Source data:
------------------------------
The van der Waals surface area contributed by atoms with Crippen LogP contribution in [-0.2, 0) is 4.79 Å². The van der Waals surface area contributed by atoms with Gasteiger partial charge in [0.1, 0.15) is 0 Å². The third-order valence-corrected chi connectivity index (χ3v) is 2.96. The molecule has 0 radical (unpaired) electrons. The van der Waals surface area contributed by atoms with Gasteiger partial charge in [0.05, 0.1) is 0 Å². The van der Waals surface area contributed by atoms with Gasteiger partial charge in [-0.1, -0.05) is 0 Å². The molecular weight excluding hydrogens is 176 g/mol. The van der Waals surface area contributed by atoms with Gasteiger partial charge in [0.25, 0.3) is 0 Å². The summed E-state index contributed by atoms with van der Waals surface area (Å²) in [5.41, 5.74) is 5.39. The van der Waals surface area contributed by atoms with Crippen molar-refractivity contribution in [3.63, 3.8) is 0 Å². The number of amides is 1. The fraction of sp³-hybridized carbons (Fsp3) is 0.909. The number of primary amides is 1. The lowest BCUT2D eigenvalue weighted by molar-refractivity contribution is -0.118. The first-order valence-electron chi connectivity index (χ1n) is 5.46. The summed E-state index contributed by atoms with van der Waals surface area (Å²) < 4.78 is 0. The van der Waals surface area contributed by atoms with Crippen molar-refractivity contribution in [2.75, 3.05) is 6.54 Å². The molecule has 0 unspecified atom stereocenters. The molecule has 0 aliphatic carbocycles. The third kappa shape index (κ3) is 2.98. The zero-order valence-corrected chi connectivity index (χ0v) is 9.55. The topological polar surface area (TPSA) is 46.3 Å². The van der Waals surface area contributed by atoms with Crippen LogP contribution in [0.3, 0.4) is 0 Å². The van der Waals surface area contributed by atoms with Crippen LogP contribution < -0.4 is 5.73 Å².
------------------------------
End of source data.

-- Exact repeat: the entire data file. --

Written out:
The van der Waals surface area contributed by atoms with Crippen LogP contribution in [-0.2, 0) is 4.79 Å². The van der Waals surface area contributed by atoms with Gasteiger partial charge in [0.1, 0.15) is 0 Å². The third-order valence-corrected chi connectivity index (χ3v) is 2.96. The molecule has 0 radical (unpaired) electrons. The van der Waals surface area contributed by atoms with Gasteiger partial charge in [0.05, 0.1) is 0 Å². The van der Waals surface area contributed by atoms with Gasteiger partial charge in [-0.1, -0.05) is 0 Å². The molecular weight excluding hydrogens is 176 g/mol. The van der Waals surface area contributed by atoms with Gasteiger partial charge in [0.25, 0.3) is 0 Å². The summed E-state index contributed by atoms with van der Waals surface area (Å²) in [5.41, 5.74) is 5.39. The van der Waals surface area contributed by atoms with Crippen molar-refractivity contribution in [3.63, 3.8) is 0 Å². The number of amides is 1. The fraction of sp³-hybridized carbons (Fsp3) is 0.909. The number of primary amides is 1. The lowest BCUT2D eigenvalue weighted by molar-refractivity contribution is -0.118. The first-order valence-electron chi connectivity index (χ1n) is 5.46. The summed E-state index contributed by atoms with van der Waals surface area (Å²) < 4.78 is 0. The van der Waals surface area contributed by atoms with Crippen molar-refractivity contribution in [2.75, 3.05) is 6.54 Å². The molecule has 0 unspecified atom stereocenters. The molecule has 0 aliphatic carbocycles. The third kappa shape index (κ3) is 2.98. The zero-order valence-corrected chi connectivity index (χ0v) is 9.55. The topological polar surface area (TPSA) is 46.3 Å². The van der Waals surface area contributed by atoms with Crippen LogP contribution in [0.3, 0.4) is 0 Å². The van der Waals surface area contributed by atoms with Crippen LogP contribution < -0.4 is 5.73 Å².